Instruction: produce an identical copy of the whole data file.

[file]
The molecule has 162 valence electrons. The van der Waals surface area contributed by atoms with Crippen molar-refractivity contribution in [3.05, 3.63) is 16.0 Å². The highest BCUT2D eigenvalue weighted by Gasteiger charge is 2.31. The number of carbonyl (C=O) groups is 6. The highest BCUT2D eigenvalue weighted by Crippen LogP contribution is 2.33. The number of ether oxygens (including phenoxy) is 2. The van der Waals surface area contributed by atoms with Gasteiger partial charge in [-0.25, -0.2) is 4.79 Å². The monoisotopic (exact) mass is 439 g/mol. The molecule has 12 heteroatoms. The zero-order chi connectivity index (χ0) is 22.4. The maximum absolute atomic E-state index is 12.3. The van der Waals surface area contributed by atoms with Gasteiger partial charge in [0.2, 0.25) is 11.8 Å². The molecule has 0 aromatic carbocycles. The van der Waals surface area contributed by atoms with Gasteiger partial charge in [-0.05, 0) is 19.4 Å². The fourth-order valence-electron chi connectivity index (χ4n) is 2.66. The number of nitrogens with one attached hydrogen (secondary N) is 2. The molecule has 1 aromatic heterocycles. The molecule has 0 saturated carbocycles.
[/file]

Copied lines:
The molecule has 162 valence electrons. The van der Waals surface area contributed by atoms with Crippen molar-refractivity contribution in [3.05, 3.63) is 16.0 Å². The highest BCUT2D eigenvalue weighted by Gasteiger charge is 2.31. The number of carbonyl (C=O) groups is 6. The highest BCUT2D eigenvalue weighted by Crippen LogP contribution is 2.33. The number of ether oxygens (including phenoxy) is 2. The van der Waals surface area contributed by atoms with Gasteiger partial charge in [-0.25, -0.2) is 4.79 Å². The monoisotopic (exact) mass is 439 g/mol. The molecule has 12 heteroatoms. The zero-order chi connectivity index (χ0) is 22.4. The maximum absolute atomic E-state index is 12.3. The van der Waals surface area contributed by atoms with Gasteiger partial charge in [0.2, 0.25) is 11.8 Å². The molecule has 0 aromatic carbocycles. The van der Waals surface area contributed by atoms with Gasteiger partial charge in [-0.05, 0) is 19.4 Å². The fourth-order valence-electron chi connectivity index (χ4n) is 2.66. The number of nitrogens with one attached hydrogen (secondary N) is 2. The molecule has 1 aromatic heterocycles. The molecule has 0 saturated carbocycles.